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Speaker Series

Congressman John Lewis

U.S. Congressman John Lewis has served as U.S. Representative of Georgia's Fifth Congressional District since 1986. He is widely recognized as an icon of the Civil Rights Movement—having pivotal roles as Chairman of the Student Nonviolent Coordinating Committee (SNCC), as a speaker at the historic 1963 March on Washington and during the 1964 Mississippi Freedom Summer. His efforts to fight for voting rights in Selma, Alabama, hastened the passage of the Voting Rights Act of 1965.

Hari Kondabolu at Asheville School

Hari Kondabolu is a Brooklyn-based comedian, actor, filmmaker and podcast host. He has performed on the Late Show with David Letterman, Conan, Jimmy Kimmel Live, John Oliver’s New York Standup Show, and more. 


Reverend Joseph Watkins is a GOP strategist who worked as an aide for President George H. W. Bush. He is a former host of CNN's "Crossfire" and currently serves as Pastor of Christ Evangelical Lutheran Church in North Philadelphia.

Sally Kohn and Tara Setmayer

Political Commentators Sally Kohn and Tara Setmayer have both been featured in multiple news outlets and publications. Kohn is a columnist for the Daily Beast known for her progressive views. She is ranked by Mediaite as one of the 100 most influential pundits on television and by the Advocate as the 35th most influential LGBT person in the media. Kohn has worked as a contributor to Fox News and has been published in the New York Times, Washington Post, New York Magazine, USA Today and other outlets. Setmayer, also a columnist for the Daily Beast, is a noted conservative. She is a former communications director on Capitol Hill and has appeared on outlets that include Fox News, HBO, CNN, C-SPAN, The Wall Street Journal and NPR.

Amity Shlaes

Bestselling Author Amity Shlaes has written four New York Times bestsellers: “The Forgotten Man: A New History of the Great Depression,” “The Forgotten Man: Graphic,” a full length illustrated version of the same book drawn by Paul Rivoche, “Coolidge,” a full-length biography of the 30th president and “The Greedy Hand: How Taxes Drive Americans Crazy.”

Dr. Christine Darden

NASA Pioneer Dr. Christine Darden, who is featured in Margot Lee Shetterly's best-seller "Hidden Figures," was hired at NASA in 1967 as a Computer/Data Analyst, and over the course of her career became the first African-American woman promoted into the Senior Executive Service at the NASA Langley Research Center. Darden earned two NASA Medals--one for her work and leadership of the Sonic Boom Program, and the other for her active involvement in working with and encouraging students to pursue careers in math and science.

Daniel Mendelsohn

International best-selling author and award-winning critic and essayist Daniel Mendelsohn  has penned seven books, and his essays and reviews have appeared in numerous national publications, most frequently the New Yorker, the New York Review of Books and The New York Times.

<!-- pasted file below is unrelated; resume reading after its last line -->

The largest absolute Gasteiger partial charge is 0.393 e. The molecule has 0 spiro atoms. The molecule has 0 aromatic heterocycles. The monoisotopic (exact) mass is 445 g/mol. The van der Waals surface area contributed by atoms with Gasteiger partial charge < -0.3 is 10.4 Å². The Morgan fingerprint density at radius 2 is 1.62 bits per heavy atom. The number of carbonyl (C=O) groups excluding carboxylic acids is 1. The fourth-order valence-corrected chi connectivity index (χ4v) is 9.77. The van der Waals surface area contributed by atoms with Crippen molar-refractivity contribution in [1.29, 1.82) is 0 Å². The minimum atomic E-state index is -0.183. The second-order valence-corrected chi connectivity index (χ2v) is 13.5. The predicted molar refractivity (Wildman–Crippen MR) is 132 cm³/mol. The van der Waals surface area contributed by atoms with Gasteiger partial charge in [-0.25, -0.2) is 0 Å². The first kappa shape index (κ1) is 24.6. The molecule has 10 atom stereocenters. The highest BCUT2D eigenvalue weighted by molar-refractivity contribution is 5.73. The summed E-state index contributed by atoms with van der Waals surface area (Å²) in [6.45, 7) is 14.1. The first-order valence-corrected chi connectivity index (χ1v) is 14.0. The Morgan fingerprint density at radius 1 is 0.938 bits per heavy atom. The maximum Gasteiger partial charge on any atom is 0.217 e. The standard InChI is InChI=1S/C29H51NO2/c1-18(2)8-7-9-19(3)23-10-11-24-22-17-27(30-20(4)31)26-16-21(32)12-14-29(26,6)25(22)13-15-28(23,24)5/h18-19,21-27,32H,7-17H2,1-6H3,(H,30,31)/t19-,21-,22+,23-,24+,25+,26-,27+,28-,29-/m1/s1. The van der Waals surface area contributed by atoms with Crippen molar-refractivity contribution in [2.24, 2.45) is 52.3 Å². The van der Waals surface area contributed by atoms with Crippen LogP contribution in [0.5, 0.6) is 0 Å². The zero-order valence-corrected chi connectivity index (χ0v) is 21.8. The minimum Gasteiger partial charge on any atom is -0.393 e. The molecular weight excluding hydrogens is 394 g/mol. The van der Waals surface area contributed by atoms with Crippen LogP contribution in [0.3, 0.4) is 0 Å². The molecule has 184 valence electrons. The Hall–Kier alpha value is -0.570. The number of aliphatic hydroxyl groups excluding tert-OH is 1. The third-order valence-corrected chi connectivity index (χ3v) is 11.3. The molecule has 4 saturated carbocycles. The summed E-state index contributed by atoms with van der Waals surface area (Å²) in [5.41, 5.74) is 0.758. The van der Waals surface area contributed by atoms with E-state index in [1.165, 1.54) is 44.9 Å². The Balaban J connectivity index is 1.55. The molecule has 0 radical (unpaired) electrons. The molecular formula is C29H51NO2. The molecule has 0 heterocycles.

Kimberly Drew

Activist, curator, and tastemaker Kimberly Drew manages the Tumblr blog "Black Contemporary Art" and is known as @MuseumMammy on Instagram. She works to celebrate black creative work and has been featured in the New York Times, NPR, Elle, Essence, Vogue and Teen Vogue, among others.

Dr. Karambu Ringera

Dr. Karambu Ringera is the founder and president of International Peace Initiatives, an organization that works to support sustainable initiatives that improve livelihoods and enhance quality of life.

Richard Blanco

Richard Blanco was selected by President Barack Obama as the fifth inaugural poet in U.S. history, and he is the youngest and the first Latino, immigrant, and gay person to serve in such a role. Blanco was born in Spain to Cuban exiled parents and raised in Miami, Florida. His work grapples with themes of cultural identity, community and belonging.

Mark Meadows

U.S. Congressman Mark Meadows has served as a U.S. Representative of North Carolina's 11th Congressional District since 2013. Meadows is the chair of the House Freedom Caucus.

Margaret Edson

Pulitzer Prize Winner Magaret Edson, winner of the 1999 Pulitzer Prize for Drama for her play "Wit," and called "the Harper Lee of playwrights," by the New York Times, is a playwright and long-time public school teacher and administrator.

Ambassador Hormel

Ambassador James Hormel (Asheville School Class of 1950) was appointed as Ambassador to Luxembourg in 1999. He was the first openly gay U.S. Ambassador. The contentious confirmation battle that preceded the recess appointment by President Clinton put gay rights in the national spotlight and solidified Hormel's position as a champion of that cause, which he had been supporting for many years. He also served on two separate delegations to the United Nations and was a two-time delegate to the Democratic National Convention. Hormel is the recipient of numerous awards honoring his leadership and philanthropy, including the National Society of Fundraising Executives' 1996 Outstanding Philanthropist award and the 2001 Human Rights Campaign Lifetime Achievement Award. 

Dr. Frances Jensen

Dr. Frances Jensen is an internationally known expert in neurology and the teenage brain. Jensen co-authored “The Teenage Brain,” which offers a neuroscientist’s approach to raising adolescents and young adults, and she is the chair of neurology at the Perelman School of Medicine at the University of Pennsylvania. Jensen has spoken at TEDMED, the Boston Science Museum and The Franklin Institute. She has been interviewed on CBS' “60 Minutes,” NBC's “Today Show,” and NPR's “All Things Considered,” and “Fresh Air.”

Karma Sherpa

Karma Sherpa, executive director and co-founder of The Small World, a nonprofit organization that supports community development and girls' education in rural Nepal. The Small World works with Asheville School's service learning partner, Students Shoulder to Shoulder.